A chilly fundraising tradition continues Saturday in Marina del Rey
By Michael Aushenker
Call it cosplay by the sea — with an ice-cold twist.
Last year, it did feel at times like a touch of Comic-Con had arrived in Marina del Rey, with tribes of swimmers in costumes and face paint — including groups from Loyola Marymount University, UCLA and USC — diving into the frigid winter waters of the harbor.
The annual Polar Plunge benefitting Special Olympics Southern California returns Saturday to Mother’s Beach, where participants are encouraged to create and wear costumes for the dual purpose of dousing themselves in the drink and supporting programs for local Special Olympics athletes.
But what does a cold swim have to do with the Special Olympics?
“Our Special Olympics athletes face many challenges throughout their lives. Jumping into cold water is a challenge, so we’re asking people to overcome this challenge to help change our athletes’ lives through the transformative power of sports,” said Brandon Tanner, director of special events for Special Olympics Southern California.
This year’s Polar Plunge ups the game, literally and figuratively, with a 30-foot inflatable waterslide directly into an ice-water filled pool. The ocean water at Mother’s Beach is expected to be a brisk 55 degrees — plenty cold, but not quite arctic — so the icy pool makes the event a truly polar experience.
So far about 150 have signed up for the Polar Plunge at Mother’s Beach, but Tanner expects that number to at least double and as much as triple this week, with many registering the day of the event.
The annual Polar Plunge was previously held in Malibu, but the move to Marina del Rey has been a success from the get-go. In its fifth and final year in Malibu, Polar Plunge fundraising reached a peak of $26,000. Last year’s Mother’s Beach event raised about $39,000, Tanner said.
This year, Tanner hopes to reach the $50,000 mark.
Malibu’s somewhat isolated and spread-out topography could not compete with the density and social tapestry of Marina del Rey, where the Polar Plunge has become “more of a community event,” he said.
Representatives from the Marina del Rey Sheriff’s Station, L.A. County Fire Station in Marina del Rey, Loyola Marymount University and the nearby California Yacht Club (which has already raised $25,000, Tanner said) will be on hand to help with information and meet-and-greet booths. The event also benefits from a rivalry-fueled annual fundraising challenge between the UCLA Anderson and USC Marshall schools of business.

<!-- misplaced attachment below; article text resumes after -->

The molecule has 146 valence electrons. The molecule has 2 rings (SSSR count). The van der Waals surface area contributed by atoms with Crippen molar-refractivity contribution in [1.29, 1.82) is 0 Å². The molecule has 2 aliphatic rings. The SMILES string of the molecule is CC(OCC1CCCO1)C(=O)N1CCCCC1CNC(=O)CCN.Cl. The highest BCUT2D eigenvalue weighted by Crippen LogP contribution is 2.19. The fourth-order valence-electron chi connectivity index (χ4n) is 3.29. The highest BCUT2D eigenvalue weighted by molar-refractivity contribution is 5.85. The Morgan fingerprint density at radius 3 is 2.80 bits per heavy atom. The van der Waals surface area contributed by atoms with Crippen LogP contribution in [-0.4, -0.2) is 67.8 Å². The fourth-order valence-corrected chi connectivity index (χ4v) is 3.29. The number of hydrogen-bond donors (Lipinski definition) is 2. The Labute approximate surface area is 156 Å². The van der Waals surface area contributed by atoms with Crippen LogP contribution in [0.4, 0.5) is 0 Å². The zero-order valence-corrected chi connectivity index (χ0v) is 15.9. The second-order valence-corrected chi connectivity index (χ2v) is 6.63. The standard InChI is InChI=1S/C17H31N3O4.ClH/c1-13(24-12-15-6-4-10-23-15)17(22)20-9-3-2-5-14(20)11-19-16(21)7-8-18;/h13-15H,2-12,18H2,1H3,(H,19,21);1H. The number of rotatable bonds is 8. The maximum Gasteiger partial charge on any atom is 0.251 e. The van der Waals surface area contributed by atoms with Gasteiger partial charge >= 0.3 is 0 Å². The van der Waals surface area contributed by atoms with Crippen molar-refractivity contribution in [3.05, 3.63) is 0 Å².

Participants can also enjoy coffee and pastries from Killer Café (sister restaurant of Killer Shrimp on Admiralty Way), frozen treats from Yogurtland and hot slices from Fresh Brothers Pizza.
The Special Olympics grew out of a summer camp for disabled children founded by Eunice Kennedy Shriver in 1962, and the inaugural Special Olympic Summer Games took place six years later in Chicago.
Olympic decathlon gold medalist Rafer Johnson founded Special Olympics Southern California in 1969. Currently more than 17,000 athletes and 15,000 coaches or volunteers take part in year-round training and competition in 12 Olympic-style sports.
Los Angeles is hosting the 2015 Special Olympics World Games — the largest sports and humanitarian event anywhere in the world this year — and Santa Monica has been tapped as a host city for international athletic delegations.
Each participant in the Marina del Rey Polar Plunge must raise a minimum of $50, earning them an official event T-shirt.
Don’t worry if you’re too chicken to plunge, organizers have you covered. Participants who choose to stay dry can register as a chicken and cluck at their friends.
But if you go that route, it wouldn’t hurt to dress up as a chicken, too.
Polar Plunge check-in and registration begins at 8 a.m. and swimmers take their first plunge by 10:30 a.m. at Mother’s Beach, 4101 Admiralty Way, Marina del Rey. Call (562) 502-1041 or visit sosc.org/laplunge to register.